The afternoon of January 10, 1982, there was feverish activity in the office of the detection crime branch, an elite wing of the Mumbai police, inside the police headquarters at Crawford Market.
Sub-inspector Issac Bagwan, one of the branch’s ace detectives, had received a tip-off from one of his ‘khabris’ (informers) that gangster Manya Surve, who had eluded the cops for long, was likely to show up near Ambedkar College at Wadala in north-central Mumbai the next morning.
Little did Bagwan know, as he discussed the details of the tip-off with his colleagues, that their plan to trap Surve would lead to the first ever police encounter, a term that spawned a culture of its own in the Mumbai police force.
Bagwan told his colleagues that Manya had instructed the informer, a vehicle thief who had once spent a year with the gangster in Arthur Road jail, to leave a stolen car for him in the parking lot at Ambedkar College. “Manya wanted to use the car to rob a bank in Navi Mumbai,” Bagwan, who retired in 2011 as assistant commissioner of police (ACP), recalled.
The ‘khabri’ did what he was told to; he also left the car’s doors unlocked, and placed the ignition key below the front seat. Manya was to pick it up at 11.30 am.
After senior inspector Pandurang Seth had chaired a meeting to draw up the strategy for the morning – Manya was good at giving cops the slip, so the plan had to be perfect, said Bagwan – the sub-inspector picked up a Hillman Classic, a car that was a fashion statement in the city then, from a garage in south Mumbai. “Our plan was to pose as college students from affluent backgrounds and mount surveillance before Manya arrived,” Bagwan said.
Bagwan and four of his colleagues reached the bus depot adjacent to the college parking lot before 11 am. The sub-inspector was wearing a black shirt with white polka dots, white trousers, gum boots and aviator sun-glasses and stood leaning against the Hillman Classic, apparently busy reading a book, while his colleagues, also in casuals, hung around the place.
After a while, a taxi drove past Bagwan before pulling up at a distance. “I could see Manya sitting inside with an unidentified woman. Soon as the cab halted, the 20-something woman came out and walked past me,” Bagwan said. “She had been sent to do a recce and find the stolen car. She looked around to see if there was anything suspicious, and having spotted the car, went back to the taxi,” he said.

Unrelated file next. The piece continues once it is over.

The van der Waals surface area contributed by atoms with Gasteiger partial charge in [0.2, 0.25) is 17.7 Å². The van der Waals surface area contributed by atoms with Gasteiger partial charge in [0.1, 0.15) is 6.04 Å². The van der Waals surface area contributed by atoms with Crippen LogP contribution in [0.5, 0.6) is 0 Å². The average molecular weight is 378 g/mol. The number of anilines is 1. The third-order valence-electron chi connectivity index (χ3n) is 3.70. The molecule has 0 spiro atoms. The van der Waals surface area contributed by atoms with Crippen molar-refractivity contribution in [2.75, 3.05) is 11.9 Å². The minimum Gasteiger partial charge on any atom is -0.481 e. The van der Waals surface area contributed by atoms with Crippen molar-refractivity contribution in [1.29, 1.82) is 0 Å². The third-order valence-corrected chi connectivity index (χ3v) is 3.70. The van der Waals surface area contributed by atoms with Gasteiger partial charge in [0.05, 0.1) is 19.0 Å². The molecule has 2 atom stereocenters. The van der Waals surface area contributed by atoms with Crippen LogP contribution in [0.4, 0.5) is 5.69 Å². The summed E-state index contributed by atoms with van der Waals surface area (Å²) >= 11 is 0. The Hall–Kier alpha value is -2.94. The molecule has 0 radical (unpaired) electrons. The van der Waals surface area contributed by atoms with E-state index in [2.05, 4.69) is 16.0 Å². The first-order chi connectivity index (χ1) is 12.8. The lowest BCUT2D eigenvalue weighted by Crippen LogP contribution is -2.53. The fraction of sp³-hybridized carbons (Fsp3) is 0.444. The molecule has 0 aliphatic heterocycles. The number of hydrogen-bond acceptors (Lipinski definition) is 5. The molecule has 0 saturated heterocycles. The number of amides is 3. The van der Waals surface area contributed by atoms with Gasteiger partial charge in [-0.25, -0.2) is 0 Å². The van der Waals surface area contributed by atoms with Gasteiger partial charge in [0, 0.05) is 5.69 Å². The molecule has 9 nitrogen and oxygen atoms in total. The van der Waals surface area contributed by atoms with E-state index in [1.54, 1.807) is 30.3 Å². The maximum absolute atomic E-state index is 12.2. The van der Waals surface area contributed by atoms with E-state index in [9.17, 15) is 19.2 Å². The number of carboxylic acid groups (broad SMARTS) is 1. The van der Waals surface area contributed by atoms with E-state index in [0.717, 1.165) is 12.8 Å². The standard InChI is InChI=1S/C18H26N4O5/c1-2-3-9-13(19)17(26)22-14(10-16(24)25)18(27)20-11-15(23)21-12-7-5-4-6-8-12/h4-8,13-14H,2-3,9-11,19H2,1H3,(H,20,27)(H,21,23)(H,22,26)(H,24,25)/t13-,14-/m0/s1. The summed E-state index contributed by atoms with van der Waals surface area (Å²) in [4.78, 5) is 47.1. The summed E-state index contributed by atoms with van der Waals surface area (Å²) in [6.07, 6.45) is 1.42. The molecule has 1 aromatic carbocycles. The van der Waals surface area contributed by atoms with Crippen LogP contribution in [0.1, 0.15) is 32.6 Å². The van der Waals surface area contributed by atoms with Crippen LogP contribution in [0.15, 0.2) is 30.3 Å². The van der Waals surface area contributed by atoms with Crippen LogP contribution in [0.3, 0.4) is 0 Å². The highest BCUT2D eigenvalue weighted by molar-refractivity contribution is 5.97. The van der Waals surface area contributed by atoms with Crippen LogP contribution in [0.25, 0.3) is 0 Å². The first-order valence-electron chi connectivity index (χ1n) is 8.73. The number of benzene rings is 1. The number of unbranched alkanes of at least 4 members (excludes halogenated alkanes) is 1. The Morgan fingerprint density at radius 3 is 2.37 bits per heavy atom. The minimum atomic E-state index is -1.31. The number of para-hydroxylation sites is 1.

Manya then emerged, in a white terylene shirt and white trousers. “He had a Mauser pistol in his right hand. As the wind lifted his shirt a little, I could see bullets tucked in leather cases in a strap around his waist,” Bagwan said. Manya did not recognise Bagwan and walked past him, in the direction of the car.
As Bagwan, following him, called out to him loudly, a BEST bus halted behind the policeman. “Manya turned back and suddenly opened fire at me. I ducked, only 6 feet away from him, but the bullet grazed past the BEST conductor’s chest, and he fell,” Bagwan said.
By then, Bagwan’s colleagues had taken position and returned fire. “A couple of bullets from PSI Raja Tambat’s revolver hit Manya first. I too hit him twice, while a couple of more bullets from other cops found their target. Manya slumped, while the taxi carrying the woman drove off.” The bus conductor was later found to be out of danger.
Bagwan said they did not set out to kill. “We wanted to arrest Manya and bring him to justice. But circumstances forced us to fire back in self-defence.”
There was not only no criticism of the encounter then, it was welcomed as a fitting response to the city’s underworld which was then finding new avenues for entrenching itself.
Criminals in the city had earlier been content with the smuggling of imported cloth from Japan/Korea or of electronic items made in Japan, or with bootlegging and the matka (illegal lottery) business. The real estate boom of the early 1980s, the smuggling of gold and silver, and the arrival of expensive goods in the docks brought new opportunities, and Manya was among those who seized the chance. He targeted developers for extortion and ensured that a substantial cut from projects in central Mumbai, Byculla, Prabhadevi and Dadar fell into his kitty, veteran journalist S Balakrishnan, who has extensively covered the underworld over three decades, said. He also got mill owners and steel merchants to cough up money. All this helped him to maintain a large gang.
Another senior journalist, Ram Pawar, who was crime bureau chief for the Marathi daily Loksatta, said, “Those days, when the likes of Dawood and Vardarajan were scouting for boys, Manya had a 50-member-strong gang.”
Manya was also a feared man, Pawar said, because he had hacked three of his extortion victims in Agar Bazaar, Prabhadevi, and he always moved about with a loaded weapon.
Bagwan said what set Manya apart from other gangsters was his educational background and an ability to hold the gang together. “He was a science graduate,” Bagwan said.
Manya belonged to a respectable family from the Konkan which had settled down in Agar Bazar, the retired police officer said. However, after his elder brother took to crime, Manya too went down that route. His first criminal act was to throw acid on the face of a small-time criminal who ran a matka business. Manya took over the business and went on to commit many more crimes.
The nature of Manya’s activities, and the activities of other criminals of the time, made the then Mumbai police commissioner Julio Ribeiro adopt a stern policy against mafia gangs.
Manya’s killing was followed by another encounter – by sub-inspector Suresh Walli Shetty in December ’82 at Antop Hill.
Some of Bagwan’s juniors from the 1983 batch went on to first become famous, and then infamous, as encounter specialists.